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A Question Of  Interpretation: the role of archivists in an online age
 

A Question Of Interpretation: the role of archivists in an online age

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Presentation given at the Association of Canadian Archivists' Conference, 23 June 2007

Presentation given at the Association of Canadian Archivists' Conference, 23 June 2007

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A Question Of  Interpretation: the role of archivists in an online age A Question Of Interpretation: the role of archivists in an online age Presentation Transcript

  • A Question of Interpretation The role of archivists in an online age Amanda Hill University of Manchester, UK
    • “ How others see us”
    • Do others see us?
    • Does it matter whether they see us?
  • Role of archivists
    • Same as it ever was…
    • To provide access to information
    • To interpret our records for users through descriptions and exhibitions
    • To keep things safe
  • So what’s changed? Technology Expectations
  • Technology
    • Rapidly changing
    • Opening up new audiences
    • Taking us out of our comfort zone
  • Expectations
    • Users expect to be able to find everything on the Internet (preferably through search engines)
    • New audiences have their own requirements for interpretation, which may be different from those of traditional users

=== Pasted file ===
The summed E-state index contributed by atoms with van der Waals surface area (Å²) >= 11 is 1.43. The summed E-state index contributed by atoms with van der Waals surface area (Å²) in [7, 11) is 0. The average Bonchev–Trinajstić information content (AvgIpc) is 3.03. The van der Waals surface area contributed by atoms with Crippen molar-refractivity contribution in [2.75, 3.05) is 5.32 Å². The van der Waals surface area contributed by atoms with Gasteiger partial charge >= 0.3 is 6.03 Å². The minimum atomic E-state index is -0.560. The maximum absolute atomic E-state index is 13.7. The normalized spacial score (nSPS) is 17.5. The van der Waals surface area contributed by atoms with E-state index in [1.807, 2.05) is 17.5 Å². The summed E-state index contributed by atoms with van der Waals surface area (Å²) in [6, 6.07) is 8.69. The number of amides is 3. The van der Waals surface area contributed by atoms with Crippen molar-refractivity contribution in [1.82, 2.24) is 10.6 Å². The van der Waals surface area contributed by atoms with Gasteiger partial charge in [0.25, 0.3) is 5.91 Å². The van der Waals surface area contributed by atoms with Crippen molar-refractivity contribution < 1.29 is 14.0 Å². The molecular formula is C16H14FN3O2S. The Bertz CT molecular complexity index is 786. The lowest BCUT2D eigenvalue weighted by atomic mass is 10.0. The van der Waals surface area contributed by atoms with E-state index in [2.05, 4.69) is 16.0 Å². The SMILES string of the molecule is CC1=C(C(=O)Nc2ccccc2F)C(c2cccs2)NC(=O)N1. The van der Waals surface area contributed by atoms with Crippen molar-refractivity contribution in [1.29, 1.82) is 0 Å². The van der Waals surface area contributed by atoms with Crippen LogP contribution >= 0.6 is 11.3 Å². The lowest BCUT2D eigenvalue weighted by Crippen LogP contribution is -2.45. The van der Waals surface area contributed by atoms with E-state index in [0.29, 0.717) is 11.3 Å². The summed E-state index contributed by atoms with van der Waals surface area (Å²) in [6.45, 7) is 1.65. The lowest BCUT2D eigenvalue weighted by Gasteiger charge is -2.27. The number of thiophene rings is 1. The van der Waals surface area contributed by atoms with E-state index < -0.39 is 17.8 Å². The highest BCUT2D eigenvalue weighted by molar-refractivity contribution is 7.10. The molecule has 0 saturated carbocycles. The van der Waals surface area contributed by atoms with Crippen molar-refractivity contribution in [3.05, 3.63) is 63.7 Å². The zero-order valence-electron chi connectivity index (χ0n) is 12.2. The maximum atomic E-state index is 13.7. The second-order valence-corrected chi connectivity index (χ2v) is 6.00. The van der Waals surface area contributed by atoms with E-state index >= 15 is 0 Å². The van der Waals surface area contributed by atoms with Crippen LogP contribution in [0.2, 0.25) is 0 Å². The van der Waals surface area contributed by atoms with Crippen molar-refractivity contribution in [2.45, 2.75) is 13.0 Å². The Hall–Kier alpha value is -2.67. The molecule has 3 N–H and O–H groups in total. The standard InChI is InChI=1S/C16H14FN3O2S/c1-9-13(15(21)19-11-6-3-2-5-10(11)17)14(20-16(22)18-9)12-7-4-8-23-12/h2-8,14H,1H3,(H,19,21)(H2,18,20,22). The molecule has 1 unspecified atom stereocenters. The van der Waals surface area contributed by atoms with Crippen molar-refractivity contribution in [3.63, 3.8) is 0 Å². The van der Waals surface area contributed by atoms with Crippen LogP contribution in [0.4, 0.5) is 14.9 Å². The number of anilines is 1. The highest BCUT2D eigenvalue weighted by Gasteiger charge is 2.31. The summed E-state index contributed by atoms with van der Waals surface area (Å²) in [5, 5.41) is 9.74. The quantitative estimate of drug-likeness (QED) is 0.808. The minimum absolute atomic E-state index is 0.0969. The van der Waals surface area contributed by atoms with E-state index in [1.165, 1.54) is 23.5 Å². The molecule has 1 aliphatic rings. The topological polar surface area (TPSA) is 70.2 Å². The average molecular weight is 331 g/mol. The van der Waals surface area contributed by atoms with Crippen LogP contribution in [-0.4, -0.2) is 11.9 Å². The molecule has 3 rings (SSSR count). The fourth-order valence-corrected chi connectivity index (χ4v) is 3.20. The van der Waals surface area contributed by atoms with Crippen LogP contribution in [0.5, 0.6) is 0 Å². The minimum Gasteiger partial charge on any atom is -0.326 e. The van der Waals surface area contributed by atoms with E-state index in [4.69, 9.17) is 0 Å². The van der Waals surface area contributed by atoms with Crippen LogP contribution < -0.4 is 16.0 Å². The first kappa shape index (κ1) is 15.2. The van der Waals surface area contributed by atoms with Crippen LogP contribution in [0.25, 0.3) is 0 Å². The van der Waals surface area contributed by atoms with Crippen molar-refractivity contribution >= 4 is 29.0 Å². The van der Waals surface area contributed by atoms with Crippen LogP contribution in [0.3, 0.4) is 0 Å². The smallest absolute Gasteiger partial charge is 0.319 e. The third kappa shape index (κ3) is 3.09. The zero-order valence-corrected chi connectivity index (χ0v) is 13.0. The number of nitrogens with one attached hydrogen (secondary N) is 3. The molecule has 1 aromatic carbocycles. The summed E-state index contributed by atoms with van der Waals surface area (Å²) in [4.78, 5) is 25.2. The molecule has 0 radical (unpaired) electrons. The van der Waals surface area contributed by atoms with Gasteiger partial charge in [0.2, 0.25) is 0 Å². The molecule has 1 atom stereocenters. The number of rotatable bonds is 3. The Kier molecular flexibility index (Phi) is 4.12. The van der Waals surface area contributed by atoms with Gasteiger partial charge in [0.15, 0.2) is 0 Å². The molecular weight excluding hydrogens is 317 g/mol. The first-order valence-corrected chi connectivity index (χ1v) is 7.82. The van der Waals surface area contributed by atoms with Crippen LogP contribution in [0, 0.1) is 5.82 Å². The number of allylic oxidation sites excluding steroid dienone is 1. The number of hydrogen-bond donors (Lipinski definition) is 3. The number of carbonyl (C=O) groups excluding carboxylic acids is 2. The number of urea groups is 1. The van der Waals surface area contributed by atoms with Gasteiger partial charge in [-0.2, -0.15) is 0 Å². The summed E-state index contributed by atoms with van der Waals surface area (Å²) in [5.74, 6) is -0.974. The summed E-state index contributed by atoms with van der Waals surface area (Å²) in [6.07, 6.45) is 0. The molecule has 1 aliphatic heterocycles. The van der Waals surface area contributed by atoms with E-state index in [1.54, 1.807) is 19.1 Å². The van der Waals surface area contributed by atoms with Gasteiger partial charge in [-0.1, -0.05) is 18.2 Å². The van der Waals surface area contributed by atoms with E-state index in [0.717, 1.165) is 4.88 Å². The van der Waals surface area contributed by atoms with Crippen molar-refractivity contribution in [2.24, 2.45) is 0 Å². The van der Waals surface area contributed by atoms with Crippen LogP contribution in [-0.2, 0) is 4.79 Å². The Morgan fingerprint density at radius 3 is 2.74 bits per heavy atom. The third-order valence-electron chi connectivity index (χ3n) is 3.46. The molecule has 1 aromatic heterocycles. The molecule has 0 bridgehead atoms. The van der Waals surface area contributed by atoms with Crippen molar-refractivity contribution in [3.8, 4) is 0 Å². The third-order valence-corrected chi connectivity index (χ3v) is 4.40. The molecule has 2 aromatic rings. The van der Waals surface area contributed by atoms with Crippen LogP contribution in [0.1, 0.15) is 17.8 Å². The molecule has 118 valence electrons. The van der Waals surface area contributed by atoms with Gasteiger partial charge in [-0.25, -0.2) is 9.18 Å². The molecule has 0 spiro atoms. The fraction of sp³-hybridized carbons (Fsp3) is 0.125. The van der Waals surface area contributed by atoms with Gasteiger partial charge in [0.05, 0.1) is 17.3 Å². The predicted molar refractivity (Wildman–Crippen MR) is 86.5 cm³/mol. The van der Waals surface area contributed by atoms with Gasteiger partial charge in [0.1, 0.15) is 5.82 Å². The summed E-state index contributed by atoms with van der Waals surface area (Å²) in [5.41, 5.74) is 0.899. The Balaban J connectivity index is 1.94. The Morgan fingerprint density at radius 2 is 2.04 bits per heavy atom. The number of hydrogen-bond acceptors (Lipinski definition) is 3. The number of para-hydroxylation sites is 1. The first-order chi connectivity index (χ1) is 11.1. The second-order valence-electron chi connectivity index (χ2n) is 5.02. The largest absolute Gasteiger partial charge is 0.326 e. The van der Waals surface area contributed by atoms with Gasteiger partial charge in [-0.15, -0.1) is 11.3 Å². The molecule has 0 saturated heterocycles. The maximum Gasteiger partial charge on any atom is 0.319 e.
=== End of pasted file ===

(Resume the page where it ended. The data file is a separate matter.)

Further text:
• Archives Hub
    • Developing since 1999: a union catalogue for archives held in universities, colleges and other organisations throughout the UK
      • Funded by the JISC
    • Now holds c.20,000 finding aids from 150 institutions
    • Funded for UK academic community, but free for anyone to use
  • Rapid change in role for archivists
  • Relationships with users
    • Small staff in many archives
    • More contact between archivists and users than there often is in, for example, libraries and museums
    • We know our traditional users and their needs well
  • Gatekeeper
    • Users had to talk to archivists before finding aids were available more widely
    • We interpreted our finding aids for them, within the repository
    Duke Humfrey’s Library, Bodleian, www.visitbritain.com
  • Gatekeeper
    • Users had to talk to archivists before finding aids were available more widely
    • We interpreted our finding aids for them, within the repository
    Duke Humfrey’s Library, Bodleian, www.visitbritain.com There is a vast amount of information available at the Bodleian concerning its manuscripts, but only a tiny fraction is currently available online; we intend progressively to make more information available at this website, as and when resources permit . http://www.bodley.ox.ac.uk/dept/scwmss/wmss/medieval/medieval.htm
    • Work we’ve done in putting finding aids and digital versions of archives online has changed that gatekeeper role entirely
    • Our knowledge and expertise has to be transferred into the finding aid or metadata – many existing finding aids not up to the job